Judy array

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In computer science and software engineering, a Judy array is a data structure that has high performance, low memory usage and implements an associative array. Unlike normal arrays, Judy arrays may be sparse, that is, they may have large ranges of unassigned indices. They can be used for storing and looking up values using integer or string keys. The key benefits of using a Judy array is its scalability, high performance, memory efficiency and ease of use.[1]

Judy arrays are both speed- and memory-efficient [clarification needed], with no tuning or configuration required and therefore they can sometime replace common in-memory dictionary implementations (like red-black trees or hash tables) and work better with very large data sets[dubious ][citation needed].

Roughly speaking, Judy arrays are highly optimised 256-ary radix trees.[2] Judy arrays use over 20 different compression techniques on trie nodes to reduce memory usage.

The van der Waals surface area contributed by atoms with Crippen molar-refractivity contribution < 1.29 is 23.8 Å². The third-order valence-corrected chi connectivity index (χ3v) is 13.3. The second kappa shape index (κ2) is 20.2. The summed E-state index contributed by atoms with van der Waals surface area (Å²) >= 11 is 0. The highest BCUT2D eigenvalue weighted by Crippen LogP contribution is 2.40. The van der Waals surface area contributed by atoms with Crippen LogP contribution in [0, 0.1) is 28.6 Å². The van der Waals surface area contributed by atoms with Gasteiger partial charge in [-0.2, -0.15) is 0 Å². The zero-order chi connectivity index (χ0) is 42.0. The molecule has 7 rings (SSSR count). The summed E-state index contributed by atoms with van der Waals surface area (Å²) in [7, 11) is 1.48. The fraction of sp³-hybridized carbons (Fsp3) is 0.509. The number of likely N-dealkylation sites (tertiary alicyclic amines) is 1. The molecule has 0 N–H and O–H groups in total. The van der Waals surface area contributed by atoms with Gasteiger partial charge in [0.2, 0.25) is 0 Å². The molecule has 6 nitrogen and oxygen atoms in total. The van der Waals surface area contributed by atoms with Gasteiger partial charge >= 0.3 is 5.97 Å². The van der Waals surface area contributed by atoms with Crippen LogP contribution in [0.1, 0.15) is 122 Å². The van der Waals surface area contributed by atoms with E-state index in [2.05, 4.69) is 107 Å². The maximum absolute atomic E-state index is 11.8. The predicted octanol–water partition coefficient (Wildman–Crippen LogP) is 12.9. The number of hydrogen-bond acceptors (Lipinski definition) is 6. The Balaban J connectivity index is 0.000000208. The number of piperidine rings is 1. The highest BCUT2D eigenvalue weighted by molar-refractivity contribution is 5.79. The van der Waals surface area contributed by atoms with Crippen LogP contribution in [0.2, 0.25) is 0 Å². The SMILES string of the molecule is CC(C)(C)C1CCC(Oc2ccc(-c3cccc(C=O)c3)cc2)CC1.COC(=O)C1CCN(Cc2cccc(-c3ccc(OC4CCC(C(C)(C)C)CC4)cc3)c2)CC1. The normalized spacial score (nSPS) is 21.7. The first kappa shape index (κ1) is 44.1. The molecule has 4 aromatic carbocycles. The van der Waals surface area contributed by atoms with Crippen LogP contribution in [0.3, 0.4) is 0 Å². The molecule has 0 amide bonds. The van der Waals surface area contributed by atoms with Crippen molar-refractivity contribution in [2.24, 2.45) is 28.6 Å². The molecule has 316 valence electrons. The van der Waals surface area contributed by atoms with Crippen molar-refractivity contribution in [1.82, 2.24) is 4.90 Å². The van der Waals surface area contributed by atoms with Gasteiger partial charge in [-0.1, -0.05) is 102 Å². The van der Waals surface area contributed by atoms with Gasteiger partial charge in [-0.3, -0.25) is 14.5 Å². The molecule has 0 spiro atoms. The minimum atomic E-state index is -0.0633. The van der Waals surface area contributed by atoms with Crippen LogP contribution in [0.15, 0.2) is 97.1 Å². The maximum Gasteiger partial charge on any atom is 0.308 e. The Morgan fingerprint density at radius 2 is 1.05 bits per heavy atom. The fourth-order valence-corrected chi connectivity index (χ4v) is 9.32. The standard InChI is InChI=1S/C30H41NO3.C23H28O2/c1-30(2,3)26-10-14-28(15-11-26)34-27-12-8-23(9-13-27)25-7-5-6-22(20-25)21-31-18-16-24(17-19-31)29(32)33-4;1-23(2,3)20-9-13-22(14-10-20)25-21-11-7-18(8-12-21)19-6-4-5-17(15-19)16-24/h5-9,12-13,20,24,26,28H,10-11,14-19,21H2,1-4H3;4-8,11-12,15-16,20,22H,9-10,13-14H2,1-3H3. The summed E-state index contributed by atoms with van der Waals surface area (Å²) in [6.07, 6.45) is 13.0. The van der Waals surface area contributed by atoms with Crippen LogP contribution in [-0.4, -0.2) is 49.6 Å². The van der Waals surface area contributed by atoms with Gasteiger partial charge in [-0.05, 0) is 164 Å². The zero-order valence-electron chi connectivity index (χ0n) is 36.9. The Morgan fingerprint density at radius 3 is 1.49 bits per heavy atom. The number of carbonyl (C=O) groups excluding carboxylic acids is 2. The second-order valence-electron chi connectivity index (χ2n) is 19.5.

The Judy array was invented by Douglas Baskins and named after his sister.[3]


  1. Expanse is a range of possible keys, e.g., 200...300, etc.[4]
  2. Population is the expanse's total number of keys, e.g., a population of 5 could be the keys 200, 360, 400, 512, and 720[4]
  3. Density equals Population/Expanse and is an estimate of spareness[4]


Memory allocation[edit]

Judy arrays are dynamic and can grow or shrink as elements are added to, or removed from, the array. The maximum size of a Judy array is bounded by machine memory.[5] The memory used by Judy arrays is nearly proportional to the number of elements (population) in the Judy array.


Judy arrays are designed to keep the number of processor cache-line fills as low as possible, and the algorithm is internally complex in an attempt to satisfy this goal as often as possible. Due to these cache optimizations, Judy arrays are fast, sometimes even faster than a hash table, especially for very big datasets. Despite Judy arrays being a type of trie, they consume much less memory than hash tables. Also because a Judy array is a trie, it is possible to do an ordered sequential traversal of keys, which is not possible in hash tables.


The HP (SourceForge) implementation of Judy arrays appears to be the subject of US patent 6735595.[6]


  1. ^ http://packages.debian.org/wheezy/libjudy-dev
  2. ^ Alan Silverstein, "Judy IV Shop Manual", 2002
  3. ^ http://judy.sourceforge.net/
  4. ^ a b c Baskins, Doug (October 16, 2001). "A 10-MINUTE DESCRIPTION OF HOW JUDY ARRAYS WORK AND WHY THEY ARE SO FAST". 
  5. ^ Advances in databases: concepts, systems and applications : By Kotagiri Ramamohanarao
  6. ^ http://www.google.com/patents/US6735595

External links[edit]